Here's what I found while browsing Librarything.com this week:
Sins of the Seventh Sister by Huston Curtiss:
Nestled in a web of murder, rape, abuse and adultery is the often happy and always loving home of Huston ("Hughie") Curtiss. His memoir, which roots itself in the events of 1929, when he's only seven years old, reveals a slice of the eccentric life of one white West Virginian family. Hughie's mother, the powerful, progressive and indefatigable Billy-Pearl, heads the family and has a knack for attracting the desperate and destitute. She adopts a motley crew, including a castrated orphan who becomes a successful opera singer, a black family running from the KKK and a homeless schoolteacher. The seventh of 11 daughters, Billy tries her best-with the help of her ever-expanding extended family-to eradicate prejudice, abuse and poverty. Together the extended family struggles through the '29 stock market collapse and the dangerous racism plaguing the South, resorting to measures as drastic as murder to keep themselves safe. Hughie's seven-year-old's perspective-from which much of the book is written-often colors the tale. Like other children his age, Hughie sees his mother as larger than life and capable of saving the world. But this bias is tempered by Hughie's slight resentment toward her as he vies for her attention. The author draws himself as a sometimes selfish but caring child who has to learn that the world needs Billy as much as he does. This vibrant and unsentimental account intertwines the fates of dozens of unique characters and moves smoothly from one remarkable-and often unbelievable-story to the next.
Billie Standish Was Here by Nancy Crocker:
CAN ONE UNLIKELY FRIENDSHIP SAVE A LIFE?
Billie Standish has pretty much no one. Her parents are too caught up in their own lives, and the only t...more CAN ONE UNLIKELY FRIENDSHIP SAVE A LIFE?
Billie Standish has pretty much no one. Her parents are too caught up in their own lives, and the only two girls in town her age want nothing to do with her. When it looks like a nearby levee might break, and Billie's elderly neighbor, Miss Lydia, is the only other person besides her family to stick around, a friendship is born out of circumstance. What happens during that time, in that empty town, is a tragedy that Billie can't bear alone. Can the love of one woman nearing the end of her life save the life of a young woman just at the beginning of living hers?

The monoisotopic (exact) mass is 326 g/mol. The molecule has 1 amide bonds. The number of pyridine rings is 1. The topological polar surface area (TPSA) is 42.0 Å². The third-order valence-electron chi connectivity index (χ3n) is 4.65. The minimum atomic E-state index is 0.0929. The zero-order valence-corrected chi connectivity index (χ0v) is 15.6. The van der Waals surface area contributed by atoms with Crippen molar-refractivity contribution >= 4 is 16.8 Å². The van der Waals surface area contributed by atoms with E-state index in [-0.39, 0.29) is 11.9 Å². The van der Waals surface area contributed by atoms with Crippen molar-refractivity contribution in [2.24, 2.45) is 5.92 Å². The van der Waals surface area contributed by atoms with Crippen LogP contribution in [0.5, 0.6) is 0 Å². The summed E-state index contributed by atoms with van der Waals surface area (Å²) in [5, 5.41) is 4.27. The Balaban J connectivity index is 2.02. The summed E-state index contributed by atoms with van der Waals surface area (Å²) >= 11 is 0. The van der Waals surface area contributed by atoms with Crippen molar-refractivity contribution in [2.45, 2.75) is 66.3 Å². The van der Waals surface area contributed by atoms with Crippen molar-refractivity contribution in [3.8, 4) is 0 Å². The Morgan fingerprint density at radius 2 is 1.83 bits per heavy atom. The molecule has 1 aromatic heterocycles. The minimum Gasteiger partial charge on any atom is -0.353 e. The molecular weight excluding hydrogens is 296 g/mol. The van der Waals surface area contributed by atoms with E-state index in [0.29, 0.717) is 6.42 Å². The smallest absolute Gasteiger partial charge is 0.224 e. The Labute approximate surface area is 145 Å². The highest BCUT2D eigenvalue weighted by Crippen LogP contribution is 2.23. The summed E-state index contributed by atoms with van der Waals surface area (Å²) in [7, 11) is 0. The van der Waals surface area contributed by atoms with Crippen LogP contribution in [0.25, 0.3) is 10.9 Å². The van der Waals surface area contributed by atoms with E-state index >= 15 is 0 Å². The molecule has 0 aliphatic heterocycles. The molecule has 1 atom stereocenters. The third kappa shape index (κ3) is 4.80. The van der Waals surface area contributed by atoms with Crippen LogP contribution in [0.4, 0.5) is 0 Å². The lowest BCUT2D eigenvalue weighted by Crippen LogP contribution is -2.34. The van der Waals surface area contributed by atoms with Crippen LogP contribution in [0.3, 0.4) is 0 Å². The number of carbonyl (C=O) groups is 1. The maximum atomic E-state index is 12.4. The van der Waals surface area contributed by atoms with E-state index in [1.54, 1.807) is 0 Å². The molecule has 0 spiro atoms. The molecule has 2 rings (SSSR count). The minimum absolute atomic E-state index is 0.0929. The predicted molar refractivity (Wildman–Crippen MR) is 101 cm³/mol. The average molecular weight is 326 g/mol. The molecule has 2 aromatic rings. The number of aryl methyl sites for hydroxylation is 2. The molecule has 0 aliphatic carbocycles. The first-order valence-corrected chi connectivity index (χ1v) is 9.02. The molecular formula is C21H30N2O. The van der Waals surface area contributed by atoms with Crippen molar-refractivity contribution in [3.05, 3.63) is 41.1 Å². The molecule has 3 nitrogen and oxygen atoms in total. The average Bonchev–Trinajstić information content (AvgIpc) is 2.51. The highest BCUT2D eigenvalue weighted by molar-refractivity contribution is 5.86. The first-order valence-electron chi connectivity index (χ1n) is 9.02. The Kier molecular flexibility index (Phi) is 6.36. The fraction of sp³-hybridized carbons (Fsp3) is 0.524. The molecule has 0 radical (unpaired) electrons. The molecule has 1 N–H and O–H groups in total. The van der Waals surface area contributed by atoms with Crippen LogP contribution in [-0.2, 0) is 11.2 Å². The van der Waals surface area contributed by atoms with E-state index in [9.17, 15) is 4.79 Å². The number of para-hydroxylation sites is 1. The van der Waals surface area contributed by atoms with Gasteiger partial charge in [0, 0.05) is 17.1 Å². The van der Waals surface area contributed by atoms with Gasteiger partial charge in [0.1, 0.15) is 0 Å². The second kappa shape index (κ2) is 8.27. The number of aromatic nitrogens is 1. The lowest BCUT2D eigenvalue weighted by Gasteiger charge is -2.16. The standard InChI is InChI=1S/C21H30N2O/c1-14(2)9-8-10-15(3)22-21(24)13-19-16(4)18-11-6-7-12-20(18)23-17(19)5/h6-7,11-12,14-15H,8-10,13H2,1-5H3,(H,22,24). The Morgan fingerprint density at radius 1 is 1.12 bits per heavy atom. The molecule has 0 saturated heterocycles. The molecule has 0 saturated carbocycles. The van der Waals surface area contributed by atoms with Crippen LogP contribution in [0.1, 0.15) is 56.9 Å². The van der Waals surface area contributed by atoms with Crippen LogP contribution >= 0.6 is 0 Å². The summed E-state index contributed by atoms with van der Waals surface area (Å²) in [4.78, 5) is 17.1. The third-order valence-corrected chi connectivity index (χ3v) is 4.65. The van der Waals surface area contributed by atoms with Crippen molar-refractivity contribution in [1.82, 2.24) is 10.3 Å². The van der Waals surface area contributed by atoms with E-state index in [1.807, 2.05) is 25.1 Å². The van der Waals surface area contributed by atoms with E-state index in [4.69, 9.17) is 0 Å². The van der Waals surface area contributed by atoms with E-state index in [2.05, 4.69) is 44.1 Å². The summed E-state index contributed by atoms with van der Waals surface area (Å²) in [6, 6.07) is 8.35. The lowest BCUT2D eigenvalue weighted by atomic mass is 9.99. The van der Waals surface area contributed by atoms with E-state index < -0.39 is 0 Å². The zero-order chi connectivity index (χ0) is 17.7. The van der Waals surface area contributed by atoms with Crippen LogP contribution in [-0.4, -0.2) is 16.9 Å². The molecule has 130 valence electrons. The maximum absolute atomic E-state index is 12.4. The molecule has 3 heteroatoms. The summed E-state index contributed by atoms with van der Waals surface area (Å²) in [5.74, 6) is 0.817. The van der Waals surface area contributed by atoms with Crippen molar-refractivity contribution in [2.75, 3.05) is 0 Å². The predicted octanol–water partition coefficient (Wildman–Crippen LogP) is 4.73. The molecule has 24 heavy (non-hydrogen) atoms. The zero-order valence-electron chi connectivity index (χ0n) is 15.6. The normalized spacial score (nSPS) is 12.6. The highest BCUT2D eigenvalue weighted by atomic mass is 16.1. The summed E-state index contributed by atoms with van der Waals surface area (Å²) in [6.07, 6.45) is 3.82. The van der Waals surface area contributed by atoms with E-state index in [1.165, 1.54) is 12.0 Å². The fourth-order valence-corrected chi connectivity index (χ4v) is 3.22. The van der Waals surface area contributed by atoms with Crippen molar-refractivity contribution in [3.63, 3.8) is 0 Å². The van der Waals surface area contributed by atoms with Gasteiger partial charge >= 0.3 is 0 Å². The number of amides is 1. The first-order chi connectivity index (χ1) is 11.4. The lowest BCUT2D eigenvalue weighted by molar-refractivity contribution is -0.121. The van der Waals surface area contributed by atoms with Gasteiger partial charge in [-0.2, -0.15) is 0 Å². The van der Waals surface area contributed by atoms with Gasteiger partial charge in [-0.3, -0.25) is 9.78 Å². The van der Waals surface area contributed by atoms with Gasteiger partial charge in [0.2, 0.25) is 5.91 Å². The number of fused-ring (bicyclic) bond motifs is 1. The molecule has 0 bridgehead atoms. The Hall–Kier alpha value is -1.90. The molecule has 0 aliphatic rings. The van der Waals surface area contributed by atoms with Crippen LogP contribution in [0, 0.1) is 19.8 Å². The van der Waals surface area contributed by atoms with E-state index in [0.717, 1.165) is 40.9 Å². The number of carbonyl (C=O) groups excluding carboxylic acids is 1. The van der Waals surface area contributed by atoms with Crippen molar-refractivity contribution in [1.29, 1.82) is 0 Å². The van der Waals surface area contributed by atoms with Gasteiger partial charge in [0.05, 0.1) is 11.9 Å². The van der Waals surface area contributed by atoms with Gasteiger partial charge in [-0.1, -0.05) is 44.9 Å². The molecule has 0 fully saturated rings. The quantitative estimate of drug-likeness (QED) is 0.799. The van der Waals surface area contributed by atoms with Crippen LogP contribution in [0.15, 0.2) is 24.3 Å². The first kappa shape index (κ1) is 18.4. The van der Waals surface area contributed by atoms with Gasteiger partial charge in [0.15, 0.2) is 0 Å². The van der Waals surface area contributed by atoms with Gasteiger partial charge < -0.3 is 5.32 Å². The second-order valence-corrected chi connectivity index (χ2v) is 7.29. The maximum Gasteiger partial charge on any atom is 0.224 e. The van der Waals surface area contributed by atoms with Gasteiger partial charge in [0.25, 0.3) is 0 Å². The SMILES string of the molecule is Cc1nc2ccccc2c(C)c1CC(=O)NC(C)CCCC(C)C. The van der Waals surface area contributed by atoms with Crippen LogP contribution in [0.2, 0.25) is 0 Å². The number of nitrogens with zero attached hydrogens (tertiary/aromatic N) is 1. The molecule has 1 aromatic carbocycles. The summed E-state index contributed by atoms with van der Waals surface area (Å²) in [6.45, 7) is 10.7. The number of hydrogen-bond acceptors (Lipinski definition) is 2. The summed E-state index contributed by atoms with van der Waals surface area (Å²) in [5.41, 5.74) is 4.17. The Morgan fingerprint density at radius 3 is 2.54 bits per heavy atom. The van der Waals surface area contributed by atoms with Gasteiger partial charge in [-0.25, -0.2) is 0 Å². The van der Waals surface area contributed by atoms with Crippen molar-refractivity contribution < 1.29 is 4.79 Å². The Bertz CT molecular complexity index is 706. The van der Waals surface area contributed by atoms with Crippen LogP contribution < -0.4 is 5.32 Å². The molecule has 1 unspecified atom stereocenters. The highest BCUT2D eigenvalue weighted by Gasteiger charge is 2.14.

The Water Dancers by Terry Gamble:
A stunning debut novel from a new voice in literary fiction, set on Lake Michigan following World War II, The Water Dancers limns the divide between the worlds of the wealthy elite "summer people" and the poor native population who serve them–and what happens when those worlds collide.
When Rachel Winnapee first comes to work at the March family summer home on vast and beautiful Lake Michigan, she quickly learns her place. Servants are seen and not heard as they bring the breakfast trays, wash and iron luxurious clothes, and serve gin and tonics to the wealthy family as they lounge on the deck playing bridge. Orphaned as a poverty–stricken young girl from the nearby band of Native Americans, Rachel is in awe of the Marches' glamorous life–and quite enamored of the family's son Woody.
Rachel is soon assigned the task of caring for Woody, a young man whose life has been changed utterly by his experience as a soldier in WWII. The war has cost Woody not only his leg, but, worse, the older brother he loved and admired. Now back at home, Woody cannot bear to face the obligations of his future – especially when it comes to his bride–to–be Elizabeth. Woody finds himself drawn to Rachel, who is like no one he's ever known. The love affair that unites these two lost souls in this Great Gatsby–esque portrait of class division will alter the course of their lives in ways both heartbreaking and profound.What books did YOU find this week?